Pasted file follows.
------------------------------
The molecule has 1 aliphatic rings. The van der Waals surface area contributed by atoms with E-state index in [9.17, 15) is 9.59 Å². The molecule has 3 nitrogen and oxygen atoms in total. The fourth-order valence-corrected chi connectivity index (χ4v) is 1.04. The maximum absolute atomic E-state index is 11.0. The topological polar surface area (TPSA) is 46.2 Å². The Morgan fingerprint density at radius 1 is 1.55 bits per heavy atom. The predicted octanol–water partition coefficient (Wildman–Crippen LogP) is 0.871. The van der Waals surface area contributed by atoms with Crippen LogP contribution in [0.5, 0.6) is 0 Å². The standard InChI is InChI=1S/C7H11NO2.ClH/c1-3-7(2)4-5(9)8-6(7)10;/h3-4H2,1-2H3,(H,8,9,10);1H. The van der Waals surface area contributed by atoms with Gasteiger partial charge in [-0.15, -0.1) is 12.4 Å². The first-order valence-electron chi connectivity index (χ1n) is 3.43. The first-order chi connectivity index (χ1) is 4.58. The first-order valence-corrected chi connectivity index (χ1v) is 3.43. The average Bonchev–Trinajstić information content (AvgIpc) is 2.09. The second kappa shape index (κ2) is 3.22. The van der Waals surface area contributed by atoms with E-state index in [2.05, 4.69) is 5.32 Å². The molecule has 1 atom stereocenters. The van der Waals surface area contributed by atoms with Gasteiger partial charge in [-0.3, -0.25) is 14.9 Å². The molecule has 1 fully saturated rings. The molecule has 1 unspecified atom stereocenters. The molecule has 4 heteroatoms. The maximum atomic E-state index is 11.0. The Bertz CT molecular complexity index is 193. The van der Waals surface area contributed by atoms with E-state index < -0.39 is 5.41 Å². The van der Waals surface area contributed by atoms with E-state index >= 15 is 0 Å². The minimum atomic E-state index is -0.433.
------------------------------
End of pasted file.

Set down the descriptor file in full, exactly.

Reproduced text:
The molecule has 1 aliphatic rings. The van der Waals surface area contributed by atoms with E-state index in [9.17, 15) is 9.59 Å². The molecule has 3 nitrogen and oxygen atoms in total. The fourth-order valence-corrected chi connectivity index (χ4v) is 1.04. The maximum absolute atomic E-state index is 11.0. The topological polar surface area (TPSA) is 46.2 Å². The Morgan fingerprint density at radius 1 is 1.55 bits per heavy atom. The predicted octanol–water partition coefficient (Wildman–Crippen LogP) is 0.871. The van der Waals surface area contributed by atoms with Crippen LogP contribution in [0.5, 0.6) is 0 Å². The standard InChI is InChI=1S/C7H11NO2.ClH/c1-3-7(2)4-5(9)8-6(7)10;/h3-4H2,1-2H3,(H,8,9,10);1H. The van der Waals surface area contributed by atoms with Gasteiger partial charge in [-0.15, -0.1) is 12.4 Å². The first-order valence-electron chi connectivity index (χ1n) is 3.43. The first-order chi connectivity index (χ1) is 4.58. The first-order valence-corrected chi connectivity index (χ1v) is 3.43. The average Bonchev–Trinajstić information content (AvgIpc) is 2.09. The second kappa shape index (κ2) is 3.22. The van der Waals surface area contributed by atoms with E-state index in [2.05, 4.69) is 5.32 Å². The molecule has 1 atom stereocenters. The van der Waals surface area contributed by atoms with Gasteiger partial charge in [-0.3, -0.25) is 14.9 Å². The molecule has 1 fully saturated rings. The molecule has 1 unspecified atom stereocenters. The molecule has 4 heteroatoms. The maximum atomic E-state index is 11.0. The Bertz CT molecular complexity index is 193. The van der Waals surface area contributed by atoms with E-state index < -0.39 is 5.41 Å². The van der Waals surface area contributed by atoms with E-state index >= 15 is 0 Å². The minimum atomic E-state index is -0.433.